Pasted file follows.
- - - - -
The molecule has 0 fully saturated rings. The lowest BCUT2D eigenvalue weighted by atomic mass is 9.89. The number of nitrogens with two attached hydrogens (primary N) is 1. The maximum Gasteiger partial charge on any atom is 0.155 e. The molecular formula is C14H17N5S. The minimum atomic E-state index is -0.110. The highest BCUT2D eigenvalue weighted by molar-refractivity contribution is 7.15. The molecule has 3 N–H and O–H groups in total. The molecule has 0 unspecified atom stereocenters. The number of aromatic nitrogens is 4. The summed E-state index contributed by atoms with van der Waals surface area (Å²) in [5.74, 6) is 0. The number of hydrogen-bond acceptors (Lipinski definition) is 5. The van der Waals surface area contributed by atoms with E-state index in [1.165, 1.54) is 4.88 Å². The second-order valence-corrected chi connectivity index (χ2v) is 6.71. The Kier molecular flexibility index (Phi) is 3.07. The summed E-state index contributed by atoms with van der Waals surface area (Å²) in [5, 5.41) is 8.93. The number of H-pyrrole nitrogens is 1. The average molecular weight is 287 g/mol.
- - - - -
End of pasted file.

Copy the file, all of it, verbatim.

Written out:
The molecule has 0 fully saturated rings. The lowest BCUT2D eigenvalue weighted by atomic mass is 9.89. The number of nitrogens with two attached hydrogens (primary N) is 1. The maximum Gasteiger partial charge on any atom is 0.155 e. The molecular formula is C14H17N5S. The minimum atomic E-state index is -0.110. The highest BCUT2D eigenvalue weighted by molar-refractivity contribution is 7.15. The molecule has 3 N–H and O–H groups in total. The molecule has 0 unspecified atom stereocenters. The number of aromatic nitrogens is 4. The summed E-state index contributed by atoms with van der Waals surface area (Å²) in [5.74, 6) is 0. The number of hydrogen-bond acceptors (Lipinski definition) is 5. The van der Waals surface area contributed by atoms with E-state index in [1.165, 1.54) is 4.88 Å². The second-order valence-corrected chi connectivity index (χ2v) is 6.71. The Kier molecular flexibility index (Phi) is 3.07. The summed E-state index contributed by atoms with van der Waals surface area (Å²) in [5, 5.41) is 8.93. The number of H-pyrrole nitrogens is 1. The average molecular weight is 287 g/mol.